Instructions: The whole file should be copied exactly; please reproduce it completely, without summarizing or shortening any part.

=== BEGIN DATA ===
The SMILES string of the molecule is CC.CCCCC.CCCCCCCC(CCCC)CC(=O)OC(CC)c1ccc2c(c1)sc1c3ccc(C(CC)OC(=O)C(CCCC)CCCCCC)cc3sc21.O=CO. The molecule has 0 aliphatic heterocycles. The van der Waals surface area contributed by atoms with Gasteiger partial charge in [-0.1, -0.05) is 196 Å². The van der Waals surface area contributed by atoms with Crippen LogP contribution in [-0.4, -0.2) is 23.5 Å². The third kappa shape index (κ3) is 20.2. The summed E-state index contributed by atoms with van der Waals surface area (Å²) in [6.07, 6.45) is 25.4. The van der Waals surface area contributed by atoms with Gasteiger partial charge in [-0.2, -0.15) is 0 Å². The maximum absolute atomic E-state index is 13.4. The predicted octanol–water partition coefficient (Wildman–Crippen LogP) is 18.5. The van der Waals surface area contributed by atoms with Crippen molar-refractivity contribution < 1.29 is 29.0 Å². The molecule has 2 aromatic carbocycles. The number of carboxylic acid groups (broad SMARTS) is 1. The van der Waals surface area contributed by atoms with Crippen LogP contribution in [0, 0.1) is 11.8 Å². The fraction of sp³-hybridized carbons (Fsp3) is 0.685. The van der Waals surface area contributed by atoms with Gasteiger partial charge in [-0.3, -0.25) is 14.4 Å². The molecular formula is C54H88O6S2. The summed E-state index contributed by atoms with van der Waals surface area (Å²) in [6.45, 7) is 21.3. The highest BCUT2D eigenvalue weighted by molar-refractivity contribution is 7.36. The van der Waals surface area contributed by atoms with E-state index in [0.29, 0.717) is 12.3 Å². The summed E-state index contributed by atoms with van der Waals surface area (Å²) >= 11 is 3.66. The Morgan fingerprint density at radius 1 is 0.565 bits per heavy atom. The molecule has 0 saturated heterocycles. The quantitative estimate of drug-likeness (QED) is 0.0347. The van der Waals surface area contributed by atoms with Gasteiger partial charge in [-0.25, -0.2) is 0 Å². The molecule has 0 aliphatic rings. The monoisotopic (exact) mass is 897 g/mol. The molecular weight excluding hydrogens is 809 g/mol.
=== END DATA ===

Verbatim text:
The SMILES string of the molecule is CC.CCCCC.CCCCCCCC(CCCC)CC(=O)OC(CC)c1ccc2c(c1)sc1c3ccc(C(CC)OC(=O)C(CCCC)CCCCCC)cc3sc21.O=CO. The molecule has 0 aliphatic heterocycles. The van der Waals surface area contributed by atoms with Gasteiger partial charge in [-0.1, -0.05) is 196 Å². The van der Waals surface area contributed by atoms with Crippen LogP contribution in [-0.4, -0.2) is 23.5 Å². The third kappa shape index (κ3) is 20.2. The summed E-state index contributed by atoms with van der Waals surface area (Å²) in [6.07, 6.45) is 25.4. The van der Waals surface area contributed by atoms with Gasteiger partial charge in [-0.2, -0.15) is 0 Å². The maximum absolute atomic E-state index is 13.4. The predicted octanol–water partition coefficient (Wildman–Crippen LogP) is 18.5. The van der Waals surface area contributed by atoms with Crippen molar-refractivity contribution < 1.29 is 29.0 Å². The molecule has 2 aromatic carbocycles. The number of carboxylic acid groups (broad SMARTS) is 1. The van der Waals surface area contributed by atoms with Crippen LogP contribution in [0, 0.1) is 11.8 Å². The fraction of sp³-hybridized carbons (Fsp3) is 0.685. The van der Waals surface area contributed by atoms with Gasteiger partial charge in [-0.3, -0.25) is 14.4 Å². The molecular formula is C54H88O6S2. The summed E-state index contributed by atoms with van der Waals surface area (Å²) in [6.45, 7) is 21.3. The highest BCUT2D eigenvalue weighted by molar-refractivity contribution is 7.36. The van der Waals surface area contributed by atoms with E-state index in [0.29, 0.717) is 12.3 Å². The summed E-state index contributed by atoms with van der Waals surface area (Å²) >= 11 is 3.66. The Morgan fingerprint density at radius 1 is 0.565 bits per heavy atom. The molecule has 0 saturated heterocycles. The quantitative estimate of drug-likeness (QED) is 0.0347. The van der Waals surface area contributed by atoms with Gasteiger partial charge in [-0.25, -0.2) is 0 Å². The molecule has 0 aliphatic rings. The monoisotopic (exact) mass is 897 g/mol. The molecular weight excluding hydrogens is 809 g/mol.